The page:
Despite a failed resolution calling for intervention in Venezuela at a meeting of the Organization of American States Monday, there’s still talk that Canada — a backer of the proposal that sought to condemn the Maduro government — may be poised to lead “mediation efforts” on the issue.
A Caracas-based source told The Globe and Mail this week that Canada may facilitate a negotiated settlement in Venezuela, after Peru’s Foreign Minister Ricardo Luna ruminated publicly about the idea, citing Prime Minister Justin Trudeau’s “global power role.”
“There are a few potential advantages: Canada’s constructive influence and relationship with the U.S.; Trudeau’s and Canada’s good relationship with the left in the region, including Cuba; and Canada’s more neutral image generally in Latin America,” the source told the outlet.
For Ontario-based solidarity activist Raul Burbano, from Common Frontiers, Canada’s foreign policy interests in the region is more of a driving force behind its actions against Venezuela, such as its extractivist activities in Colombia, than its “discourse of democracy and human rights.”
Speaking of the G-7 country’s alignment with right-wing governments in Latin America — including its ironclad relations with all of Colombia, Mexico and Honduras — Burbano pressed that hypocrisy is “the most important component of Canada’s policy in Latin America.”
“There’s no talk of sanctions against these countries (from Canada), who themselves have many human rights violations,” said Burbano, who was an international observer in both the Honduras' 2013 presidential elections and Venezuela's 2010 parliamentary elections.
“(Canada) has a political agenda,” he added.
Ottawa's meddling in the South American country extends beyond its OAS-led proposals, the body long slammed by Venezuela as an organ of “imperialist interests.”
Last month, she released a statement saying “Canada is troubled” by Venezuelan President Nicolas Maduro’s call for a National Constituent Assembly — a call, supported by various social movements, made to ease the high-running political tensions in the country and promote dialogue.
“We call on the government of Venezuela to release all political prisoners and set an electoral calendar without delay. Free and fair elections including all of Venezuela’s eligible voters are required to solve the country’s crisis,” Freeland had added.
The minister has participated in several OAS meetings in the last few months, including the ones currently taking place this week in Cancun, Mexico, and co-sponsored a proposal together with Peru, the United States, Mexico and Panama that if approved, would have called on Caracas to cancel the National Constitutient Assembly, among other measures.
In addition, a former Canadian justice minister, Irwin Cotler, is the lawyer who represents jailed Venezuelan opposition leader Leopoldo Lopez. Lopez, who sells himself as a political prisoner despite his long and sordid history in Venezuelan politics, was imprisoned in 2015 for 14 years for inciting violence in the deadly "guarimbas," violent street blockade protests that led to the deaths of 43 people. The attorney has appeared to back suggestions that Ottawa could have a role in regional approaches to Venezuela.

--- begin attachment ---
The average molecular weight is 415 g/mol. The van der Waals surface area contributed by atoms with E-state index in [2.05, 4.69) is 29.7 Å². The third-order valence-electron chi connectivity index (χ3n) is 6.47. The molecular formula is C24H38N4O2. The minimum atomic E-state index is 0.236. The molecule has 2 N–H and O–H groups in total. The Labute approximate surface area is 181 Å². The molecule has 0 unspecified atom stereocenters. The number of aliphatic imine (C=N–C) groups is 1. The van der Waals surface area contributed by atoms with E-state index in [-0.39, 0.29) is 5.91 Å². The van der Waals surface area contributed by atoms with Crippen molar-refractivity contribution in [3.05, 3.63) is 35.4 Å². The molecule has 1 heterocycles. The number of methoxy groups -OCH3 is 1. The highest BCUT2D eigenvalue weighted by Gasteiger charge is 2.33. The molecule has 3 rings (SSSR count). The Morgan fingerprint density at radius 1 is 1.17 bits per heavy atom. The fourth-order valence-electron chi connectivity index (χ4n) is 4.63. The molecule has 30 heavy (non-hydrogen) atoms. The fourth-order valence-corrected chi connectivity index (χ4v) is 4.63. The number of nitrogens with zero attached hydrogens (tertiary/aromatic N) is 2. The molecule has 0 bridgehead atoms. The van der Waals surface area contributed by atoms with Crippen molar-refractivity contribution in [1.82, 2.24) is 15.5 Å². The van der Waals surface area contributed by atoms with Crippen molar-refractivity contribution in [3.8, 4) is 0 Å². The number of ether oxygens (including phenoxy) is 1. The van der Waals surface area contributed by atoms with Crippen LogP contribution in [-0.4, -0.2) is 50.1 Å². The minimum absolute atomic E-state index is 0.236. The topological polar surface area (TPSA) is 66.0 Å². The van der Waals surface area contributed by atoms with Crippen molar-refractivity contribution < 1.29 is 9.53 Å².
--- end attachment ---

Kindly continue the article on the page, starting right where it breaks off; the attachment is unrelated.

“I agree with the notion of the foreign minister and president of Peru that Trudeau at this point is seen as someone who can have a global role and can be an effective mediator,” Cotler told The Globe and Mail this week.
Lopez’s wife, Lilian Tintori, an outspoken opponent of Maduro and the Bolivarian Revolution who often meets with right-wing figures such as U.S. President Donald Trump and Argentina’s Mauricio Macri to rally her cause, also met with Trudeau last month.
Shortly after that meeting, Trudeau called on the Venezuelan government to “restore the constitutional order, including the release of all political prisoners and to set an electoral calendar without delay.”
He also stressed the need to “respect democracy and human rights,” including through Canada-sponsored OAS resolutions.
“Canada has been a member of the OAS since 1990. However, we in Canada are justified in asking Canadian governments why it has never called a special meeting of the OAS to consider U.S. violations of democracy and basic electoral principles?” wrote Arnold August, outlining “flagrant violations of democracy” in the United States.
For Burbano, it's also Venezuela’s numerous victories achieved through the Bolivarian revolution come as a threat for Canada.
“Canada wants to marginalize Venezuela, because … it does not follow the neoliberal model of free trade that Canada has been pushing,” he explained.
Citing Venezuela’s economic model as an alternative to market-based ones, including free education and health care, Burbano explained that Ottawa’s push for an economic agenda in the country is to prevent it from influencing Canadian citizens.
“Or else people in Canada will start asking for things like free education,” he said.
While the narrative in the North American country about Venezuela is one mired by alleged “tyranny,” Burbano explained that there is a resurgent movement in solidarity with progressive governments in Latin America.
“There’s a lot more momentum now, especially with (the rise) of right-wing governments such as Brazil’s Michel Temer,” he stated.